The highs and lows at the 2019 Grammy Awards.
It’s weird that awards shows still exist. Back in the day before social media, before stars were a tap away on a mobile device we keep in close proximity to us at all times, awards shows were a time to catch up on our favs. Now that the artists we look up to have the ability to reflect what they want us to see through a one-way mirror on the daily, there’s no anticipation. The 61st annual Grammy Awards didn’t live up to the hype.
The show, which saw a dip in the ratings from last year (17.95 million viewers from 19.81 million in 2018), took place on Sunday (Feb. 10), and it brought its share of contrasting moments. At times, the near four-hour broadcast felt entertaining and heartfelt, but largely boring because of the insurmountable task to entertain us jaded millennials and the generation daring each other to eat Tide pods.
The festivities kicked off with a performance from Camila Cabello, who is still milking “Havana” for every last drop. The Recording Academy is notorious for choosing what artists can and can’t sing, so it’s probably their fault. It’s worth mentioning that Ariana Grande was supposed to attend, and probably would have opened the show instead had she not had a scuffle with the show’s executive producer and ultimately backed out (she won the Grammy for Best Pop Vocal album, her first Grammy ever, so that’s a little awkward).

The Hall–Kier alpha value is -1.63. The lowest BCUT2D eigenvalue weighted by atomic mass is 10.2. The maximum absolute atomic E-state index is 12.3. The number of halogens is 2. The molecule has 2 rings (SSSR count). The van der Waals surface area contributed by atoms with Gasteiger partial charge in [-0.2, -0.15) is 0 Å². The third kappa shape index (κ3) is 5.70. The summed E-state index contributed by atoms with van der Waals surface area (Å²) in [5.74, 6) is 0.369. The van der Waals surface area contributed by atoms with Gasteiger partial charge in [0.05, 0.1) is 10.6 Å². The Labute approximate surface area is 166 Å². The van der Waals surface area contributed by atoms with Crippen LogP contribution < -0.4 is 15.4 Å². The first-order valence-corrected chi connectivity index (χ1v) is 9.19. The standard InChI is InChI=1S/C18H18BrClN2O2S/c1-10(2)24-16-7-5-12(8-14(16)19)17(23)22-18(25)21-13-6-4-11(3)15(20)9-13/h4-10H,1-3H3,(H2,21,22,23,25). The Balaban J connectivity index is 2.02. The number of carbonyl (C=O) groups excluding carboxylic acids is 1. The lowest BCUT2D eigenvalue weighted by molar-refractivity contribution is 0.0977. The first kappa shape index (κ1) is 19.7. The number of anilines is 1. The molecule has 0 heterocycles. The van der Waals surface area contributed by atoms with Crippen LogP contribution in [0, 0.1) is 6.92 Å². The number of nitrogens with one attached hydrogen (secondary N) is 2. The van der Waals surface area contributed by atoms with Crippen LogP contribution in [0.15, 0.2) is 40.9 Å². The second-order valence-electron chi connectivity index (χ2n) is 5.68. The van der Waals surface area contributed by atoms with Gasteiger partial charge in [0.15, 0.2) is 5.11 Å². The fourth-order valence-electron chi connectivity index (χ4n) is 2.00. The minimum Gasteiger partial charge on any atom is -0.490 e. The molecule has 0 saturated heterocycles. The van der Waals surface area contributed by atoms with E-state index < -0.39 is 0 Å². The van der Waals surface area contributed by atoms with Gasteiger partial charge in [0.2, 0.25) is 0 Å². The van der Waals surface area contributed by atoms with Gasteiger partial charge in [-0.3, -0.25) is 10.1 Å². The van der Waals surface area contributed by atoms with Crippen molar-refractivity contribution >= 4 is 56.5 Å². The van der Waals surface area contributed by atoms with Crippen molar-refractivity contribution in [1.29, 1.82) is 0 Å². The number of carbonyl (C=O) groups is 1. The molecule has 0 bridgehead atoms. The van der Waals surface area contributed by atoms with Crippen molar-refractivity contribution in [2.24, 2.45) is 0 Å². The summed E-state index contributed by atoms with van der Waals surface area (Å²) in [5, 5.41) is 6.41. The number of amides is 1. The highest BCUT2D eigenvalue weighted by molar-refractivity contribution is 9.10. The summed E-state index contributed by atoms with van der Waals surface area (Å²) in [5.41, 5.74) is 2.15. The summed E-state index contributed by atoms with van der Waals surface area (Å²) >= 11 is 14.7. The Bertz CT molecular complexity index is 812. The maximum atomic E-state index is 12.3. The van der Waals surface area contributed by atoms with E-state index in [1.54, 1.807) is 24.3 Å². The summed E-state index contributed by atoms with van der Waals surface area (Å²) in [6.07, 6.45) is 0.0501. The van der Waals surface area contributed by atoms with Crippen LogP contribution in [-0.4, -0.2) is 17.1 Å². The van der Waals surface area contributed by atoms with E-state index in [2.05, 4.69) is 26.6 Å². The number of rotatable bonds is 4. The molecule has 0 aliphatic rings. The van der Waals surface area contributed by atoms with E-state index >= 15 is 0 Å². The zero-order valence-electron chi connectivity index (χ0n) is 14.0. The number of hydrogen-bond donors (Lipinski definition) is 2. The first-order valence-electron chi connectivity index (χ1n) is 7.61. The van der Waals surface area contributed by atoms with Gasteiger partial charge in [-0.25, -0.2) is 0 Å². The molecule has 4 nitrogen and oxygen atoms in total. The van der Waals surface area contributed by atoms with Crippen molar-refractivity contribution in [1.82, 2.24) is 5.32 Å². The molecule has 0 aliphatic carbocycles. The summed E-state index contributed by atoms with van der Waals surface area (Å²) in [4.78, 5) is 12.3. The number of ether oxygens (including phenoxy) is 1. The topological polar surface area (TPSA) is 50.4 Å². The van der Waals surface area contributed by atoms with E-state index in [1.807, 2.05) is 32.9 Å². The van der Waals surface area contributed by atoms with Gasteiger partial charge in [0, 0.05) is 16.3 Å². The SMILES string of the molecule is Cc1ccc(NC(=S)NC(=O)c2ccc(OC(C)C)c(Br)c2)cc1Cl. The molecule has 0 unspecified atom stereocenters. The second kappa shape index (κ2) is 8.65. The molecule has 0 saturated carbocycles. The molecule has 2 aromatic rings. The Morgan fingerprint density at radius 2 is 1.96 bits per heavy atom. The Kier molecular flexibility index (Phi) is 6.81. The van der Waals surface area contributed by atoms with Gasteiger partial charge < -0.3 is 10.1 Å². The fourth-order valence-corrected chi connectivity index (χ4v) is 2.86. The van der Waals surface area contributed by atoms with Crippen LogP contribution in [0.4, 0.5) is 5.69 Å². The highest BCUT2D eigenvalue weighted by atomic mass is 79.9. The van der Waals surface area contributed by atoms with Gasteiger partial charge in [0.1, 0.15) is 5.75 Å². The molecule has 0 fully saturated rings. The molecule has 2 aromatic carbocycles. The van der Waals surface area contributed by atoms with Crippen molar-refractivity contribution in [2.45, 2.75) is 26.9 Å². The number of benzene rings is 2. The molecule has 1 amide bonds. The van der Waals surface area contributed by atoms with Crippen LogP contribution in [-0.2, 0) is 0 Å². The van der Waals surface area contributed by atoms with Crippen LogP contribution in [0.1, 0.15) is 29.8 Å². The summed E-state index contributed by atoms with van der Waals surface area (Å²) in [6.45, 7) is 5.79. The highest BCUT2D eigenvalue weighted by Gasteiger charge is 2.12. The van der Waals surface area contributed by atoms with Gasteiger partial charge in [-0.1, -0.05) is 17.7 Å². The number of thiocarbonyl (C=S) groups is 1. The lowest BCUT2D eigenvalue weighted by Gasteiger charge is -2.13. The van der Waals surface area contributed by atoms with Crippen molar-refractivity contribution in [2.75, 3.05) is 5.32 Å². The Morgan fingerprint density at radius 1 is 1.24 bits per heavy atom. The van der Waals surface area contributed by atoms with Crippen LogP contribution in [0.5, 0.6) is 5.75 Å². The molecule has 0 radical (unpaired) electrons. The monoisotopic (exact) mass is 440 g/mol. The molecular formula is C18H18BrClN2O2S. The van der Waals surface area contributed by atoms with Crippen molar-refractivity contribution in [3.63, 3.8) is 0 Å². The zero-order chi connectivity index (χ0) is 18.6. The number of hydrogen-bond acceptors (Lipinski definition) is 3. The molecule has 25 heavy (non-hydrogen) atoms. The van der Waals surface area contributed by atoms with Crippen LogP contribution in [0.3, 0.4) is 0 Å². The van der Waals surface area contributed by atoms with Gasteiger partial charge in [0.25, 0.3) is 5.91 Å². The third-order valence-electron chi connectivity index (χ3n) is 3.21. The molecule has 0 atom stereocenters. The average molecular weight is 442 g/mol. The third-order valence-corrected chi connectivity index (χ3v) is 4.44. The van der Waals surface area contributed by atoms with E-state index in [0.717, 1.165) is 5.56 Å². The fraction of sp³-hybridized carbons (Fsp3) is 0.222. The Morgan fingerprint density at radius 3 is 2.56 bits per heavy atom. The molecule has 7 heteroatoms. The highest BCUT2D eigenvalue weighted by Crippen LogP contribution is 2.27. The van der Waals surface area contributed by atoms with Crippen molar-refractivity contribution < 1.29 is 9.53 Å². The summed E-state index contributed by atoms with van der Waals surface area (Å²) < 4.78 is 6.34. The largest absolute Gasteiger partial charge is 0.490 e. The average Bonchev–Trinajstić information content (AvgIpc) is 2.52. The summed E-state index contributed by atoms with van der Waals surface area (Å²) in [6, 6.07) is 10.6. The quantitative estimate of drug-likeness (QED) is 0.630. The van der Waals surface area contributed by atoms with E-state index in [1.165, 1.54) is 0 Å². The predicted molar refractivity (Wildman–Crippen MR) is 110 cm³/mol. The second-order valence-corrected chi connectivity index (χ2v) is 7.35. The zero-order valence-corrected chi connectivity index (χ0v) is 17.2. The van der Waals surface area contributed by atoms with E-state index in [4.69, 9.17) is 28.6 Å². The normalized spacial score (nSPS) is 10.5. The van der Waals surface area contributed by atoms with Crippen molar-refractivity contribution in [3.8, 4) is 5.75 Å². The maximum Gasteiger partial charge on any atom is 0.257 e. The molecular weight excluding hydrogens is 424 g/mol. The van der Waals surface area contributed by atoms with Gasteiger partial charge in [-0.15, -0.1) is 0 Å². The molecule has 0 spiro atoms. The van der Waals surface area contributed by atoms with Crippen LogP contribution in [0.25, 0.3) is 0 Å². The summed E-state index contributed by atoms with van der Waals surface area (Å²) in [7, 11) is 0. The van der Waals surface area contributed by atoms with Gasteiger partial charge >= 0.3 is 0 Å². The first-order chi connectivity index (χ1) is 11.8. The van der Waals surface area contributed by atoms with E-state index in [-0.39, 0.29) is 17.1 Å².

Camila’s performance, accompanied by J Balvin, Arturo Sandoval and Ricky Martin, was the first of many female-championed moments of the night. The Recording Academy knew what they were doing. In 2018, Recording Academy president Neil Portnow said female artists needed to “step up” their game if they wanted to win more, which infuriated women in the industry because they already were stepping it up. The 2019 Grammys was jam-packed with female empowerment, beginning with host Alicia Keys. To be perfectly honest, I had very low expectations for Keys, but she was impressive. Her cool demeanor made for smooth transitions, but more importantly she reinforced how insanely talented she is. At one point, Keys was playing two separate pianos and singing simultaneously.
Another gleaming girl power moment came when Keys, Lady Gaga, Jennifer Lopez, Michelle Obama and Jada Pinkett Smith joined forces to share the importance of music and what it means for us. AKA a reminder why we dedicated our Sunday evening to CBS.